We also encourage DSPs to create diverse and inclusive workplaces. For example, we included a veteran incentive when the DSP program launched in 2018 that made grants totaling $5 million to support 500 veteran entrepreneurs launch their business. And in 2020, we created a diversity grant to help reduce the barriers to entry for Black, Latino, and Native American entrepreneurs—a $1 million commitment toward funding startup costs, offering $10,000 for each qualified candidate to build their own businesses in the U.S.
An Amazon employee wears a blue Amazon vest and talks with a customer while he unloads packages from a work van at his store.Amazon Hub Delivery empowers local businesses across the U.S.
Inspired by the success of the DSP program, we’ve continued to create more opportunities for entrepreneurs to build and grow the businesses while serving Amazon customers in their communities. These include programs like the Amazon Freight Partner (AFP) program, which helps small businesses in the trucking space haul Amazon packages, and the Hub Delivery program, which utilizes existing small businesses—like hair salons, florists, and coffee shops—to deliver Amazon packages. Today, we have over a thousand small business owners in these programs, like LaKeisha Palmer, owner of CK Craft Supply in Saint Robert, Missouri, a custom embroidery shop. Palmer participates in the Hub Delivery program to bring in additional income when her business is slow. Or Marty Sexton, owner of Greenville Auto Parts in Alabama, who’s also making extra income through the Hub Delivery program to add more inventory to his store.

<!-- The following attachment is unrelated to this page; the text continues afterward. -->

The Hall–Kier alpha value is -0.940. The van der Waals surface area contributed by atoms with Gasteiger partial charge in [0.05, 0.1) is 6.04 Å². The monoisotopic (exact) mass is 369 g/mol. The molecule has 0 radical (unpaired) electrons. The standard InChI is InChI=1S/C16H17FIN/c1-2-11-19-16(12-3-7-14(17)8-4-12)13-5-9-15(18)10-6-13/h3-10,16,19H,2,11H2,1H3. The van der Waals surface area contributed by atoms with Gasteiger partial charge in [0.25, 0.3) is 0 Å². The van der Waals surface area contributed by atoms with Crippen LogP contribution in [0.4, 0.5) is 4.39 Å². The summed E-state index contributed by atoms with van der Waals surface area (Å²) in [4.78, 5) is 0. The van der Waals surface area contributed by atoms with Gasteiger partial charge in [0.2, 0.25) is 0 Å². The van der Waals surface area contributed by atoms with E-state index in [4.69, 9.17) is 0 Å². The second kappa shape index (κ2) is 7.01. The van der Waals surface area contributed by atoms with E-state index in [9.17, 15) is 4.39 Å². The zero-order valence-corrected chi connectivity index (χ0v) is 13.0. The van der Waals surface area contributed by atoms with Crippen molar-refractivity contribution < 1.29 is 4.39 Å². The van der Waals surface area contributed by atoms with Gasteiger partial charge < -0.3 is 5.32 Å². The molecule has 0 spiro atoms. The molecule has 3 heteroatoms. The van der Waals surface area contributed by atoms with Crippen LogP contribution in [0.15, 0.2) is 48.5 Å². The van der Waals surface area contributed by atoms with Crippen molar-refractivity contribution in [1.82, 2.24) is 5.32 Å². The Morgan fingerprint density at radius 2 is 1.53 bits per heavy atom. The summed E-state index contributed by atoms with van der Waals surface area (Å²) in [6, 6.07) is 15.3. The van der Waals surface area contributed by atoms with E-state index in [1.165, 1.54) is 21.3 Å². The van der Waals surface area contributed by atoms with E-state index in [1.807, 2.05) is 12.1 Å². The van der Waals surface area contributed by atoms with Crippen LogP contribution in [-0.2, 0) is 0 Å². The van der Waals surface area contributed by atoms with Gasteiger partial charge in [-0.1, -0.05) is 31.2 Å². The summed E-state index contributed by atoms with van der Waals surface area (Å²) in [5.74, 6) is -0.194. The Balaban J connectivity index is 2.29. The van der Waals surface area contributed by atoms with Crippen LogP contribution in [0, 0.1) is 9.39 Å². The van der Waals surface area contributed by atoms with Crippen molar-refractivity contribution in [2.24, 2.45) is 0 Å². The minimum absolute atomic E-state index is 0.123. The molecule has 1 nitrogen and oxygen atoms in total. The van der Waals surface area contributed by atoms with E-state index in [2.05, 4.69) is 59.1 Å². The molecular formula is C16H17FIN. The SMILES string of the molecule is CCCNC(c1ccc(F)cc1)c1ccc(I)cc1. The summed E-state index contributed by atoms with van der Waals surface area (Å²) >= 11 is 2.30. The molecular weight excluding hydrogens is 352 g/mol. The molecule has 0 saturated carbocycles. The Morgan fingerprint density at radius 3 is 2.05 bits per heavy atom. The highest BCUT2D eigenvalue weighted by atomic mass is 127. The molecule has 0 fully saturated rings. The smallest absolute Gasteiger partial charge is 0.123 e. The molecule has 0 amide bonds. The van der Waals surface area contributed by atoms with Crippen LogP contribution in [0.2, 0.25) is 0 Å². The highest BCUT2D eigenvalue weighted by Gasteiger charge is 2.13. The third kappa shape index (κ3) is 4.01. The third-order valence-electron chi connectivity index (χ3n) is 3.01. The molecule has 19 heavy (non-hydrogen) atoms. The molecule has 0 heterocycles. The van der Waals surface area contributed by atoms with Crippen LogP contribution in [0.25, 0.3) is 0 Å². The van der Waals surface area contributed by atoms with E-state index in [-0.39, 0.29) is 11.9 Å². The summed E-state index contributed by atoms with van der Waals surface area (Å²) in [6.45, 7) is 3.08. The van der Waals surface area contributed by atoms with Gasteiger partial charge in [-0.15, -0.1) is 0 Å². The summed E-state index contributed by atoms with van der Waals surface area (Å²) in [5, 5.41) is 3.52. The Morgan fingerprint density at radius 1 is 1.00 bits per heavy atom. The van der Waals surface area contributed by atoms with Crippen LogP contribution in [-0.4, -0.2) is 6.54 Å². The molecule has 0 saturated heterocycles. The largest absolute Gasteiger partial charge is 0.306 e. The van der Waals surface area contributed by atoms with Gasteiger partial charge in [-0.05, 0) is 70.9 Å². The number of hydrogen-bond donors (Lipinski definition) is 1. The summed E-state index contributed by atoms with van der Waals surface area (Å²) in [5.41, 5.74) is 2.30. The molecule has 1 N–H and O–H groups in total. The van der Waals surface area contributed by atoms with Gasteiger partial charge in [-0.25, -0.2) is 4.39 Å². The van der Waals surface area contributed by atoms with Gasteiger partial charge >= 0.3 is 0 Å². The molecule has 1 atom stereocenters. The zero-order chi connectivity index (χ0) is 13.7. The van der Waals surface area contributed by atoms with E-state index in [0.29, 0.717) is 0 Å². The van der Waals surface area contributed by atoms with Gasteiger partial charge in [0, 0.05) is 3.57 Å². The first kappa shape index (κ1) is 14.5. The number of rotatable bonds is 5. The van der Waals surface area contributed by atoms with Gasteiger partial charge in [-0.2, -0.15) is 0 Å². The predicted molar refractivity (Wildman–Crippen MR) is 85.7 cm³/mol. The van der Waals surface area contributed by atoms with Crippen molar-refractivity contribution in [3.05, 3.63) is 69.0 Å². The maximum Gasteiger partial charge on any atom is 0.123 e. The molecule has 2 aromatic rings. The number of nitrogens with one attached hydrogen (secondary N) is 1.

Giving back

In addition to creating good jobs with benefits, we work with DSPs to directly give back to the communities where we operate. Last year, we launched the “Together, We Give” program to give DSPs in the U.S. and Canada access to grants up to $5,000 to support charitable donations to nonprofits in their local community. Whether it’s donating to disaster relief efforts, local hospitals, or school districts, we’re happy to help these small businesses improve the communities they serve. Across the network, “Together, We Give” represents a combined $3 million investment in communities where DSPs operate.
As we begin the new year, our focus continues to be on helping these small business owners build successful companies and great teams, and we’re excited to see the progress they’re making in communities across the U.S. and around the world. We look forward to continuing to partner with DSPs in the months and years to come, to ensure they and their drivers feel prepared, safe, and supported every day.